Prefix hijacking, how to prevent and fix currently

Job Snijders job at instituut.net
Fri Aug 29 10:25:59 UTC 2014


On Fri, Aug 29, 2014 at 06:17:09AM -0400, Sandra Murphy wrote:
> > Loose mode A would look like this:
> > 
> >    In the case that 10.0.0.0/16 origin AS123 is not in your table, the
> >    loose mode would kick in and one could accept more specifics for
> >    10.0.0.0/16, but only when originated by AS123.
> > 
> > Loose mode B would look like this:
> > 
> >    In the case that 10.0.0.0/16 origin AS123 is not in your table, the
> >    loose mode would kick in and one could accept more specifics for
> >    10.0.0.0/16 originated by any ASN.
> > 
> > The major point is that when the valid route is missing, one might
> > choose to accept invalid routes. When the valid route returns, the
> > invalids are purged from your table.
> > 
> > Or in other words: Proposal is, that when additional 'loose' mode is
> > configured, invalid routes are accepted if and only if they are the only
> > route to destination. If there is any other route (less-specific) which
> > is not invalid, it will be used, instead of the invalid route.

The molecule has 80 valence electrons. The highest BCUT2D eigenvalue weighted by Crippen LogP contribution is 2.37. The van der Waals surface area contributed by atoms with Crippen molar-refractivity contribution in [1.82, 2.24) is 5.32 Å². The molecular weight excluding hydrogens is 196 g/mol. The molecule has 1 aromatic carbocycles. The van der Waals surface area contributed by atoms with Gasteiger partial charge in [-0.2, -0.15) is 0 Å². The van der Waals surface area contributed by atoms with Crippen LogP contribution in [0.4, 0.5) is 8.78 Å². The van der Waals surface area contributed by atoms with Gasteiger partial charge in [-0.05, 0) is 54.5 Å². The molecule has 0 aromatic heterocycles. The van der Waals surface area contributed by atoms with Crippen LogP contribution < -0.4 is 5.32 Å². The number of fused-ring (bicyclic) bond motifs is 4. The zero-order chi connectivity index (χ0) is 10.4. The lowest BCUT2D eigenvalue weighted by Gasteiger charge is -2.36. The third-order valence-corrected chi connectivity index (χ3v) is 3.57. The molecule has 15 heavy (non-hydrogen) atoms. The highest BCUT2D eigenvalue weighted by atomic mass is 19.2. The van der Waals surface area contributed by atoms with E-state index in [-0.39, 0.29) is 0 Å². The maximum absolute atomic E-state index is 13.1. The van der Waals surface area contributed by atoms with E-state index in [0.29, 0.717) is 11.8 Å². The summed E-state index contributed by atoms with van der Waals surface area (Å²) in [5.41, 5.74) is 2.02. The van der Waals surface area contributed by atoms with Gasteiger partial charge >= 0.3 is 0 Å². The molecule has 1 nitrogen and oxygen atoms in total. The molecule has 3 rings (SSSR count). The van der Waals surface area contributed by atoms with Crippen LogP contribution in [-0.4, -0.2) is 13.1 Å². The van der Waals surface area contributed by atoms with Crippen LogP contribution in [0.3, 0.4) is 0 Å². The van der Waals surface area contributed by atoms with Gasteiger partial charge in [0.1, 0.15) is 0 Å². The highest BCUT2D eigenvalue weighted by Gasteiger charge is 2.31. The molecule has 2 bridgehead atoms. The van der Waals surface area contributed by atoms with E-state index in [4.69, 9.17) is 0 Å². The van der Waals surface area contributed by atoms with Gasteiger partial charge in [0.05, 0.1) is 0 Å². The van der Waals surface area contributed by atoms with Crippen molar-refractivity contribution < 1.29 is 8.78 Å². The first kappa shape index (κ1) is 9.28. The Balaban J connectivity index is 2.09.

> 
> In your examples, you presume there's a ROA for the less-specific.

Correct.

> Here you say "not invalid", which would mean a route that is
> "unknown", i.e. no ROA exists.

Sorry, with "not invalid" i meant "valid".

> Your Loose Mode A relies on the existence of the ROA - you accept more
> specifics but only when originated by the ASN in the ROA.

I'd like to accept more-specifics, only in the absense of the
less-specific ROA covered prefix.

> So which do you mean?  The less specific has a ROA or the less
> specific may not have a ROA?

The less specific has to have a ROA, for any loose mode to make sense.

Loose mode A & B came into existence 15 minutes ago, its good to discuss
what a loose mode could mean. ;-)

Kind regards,

Job


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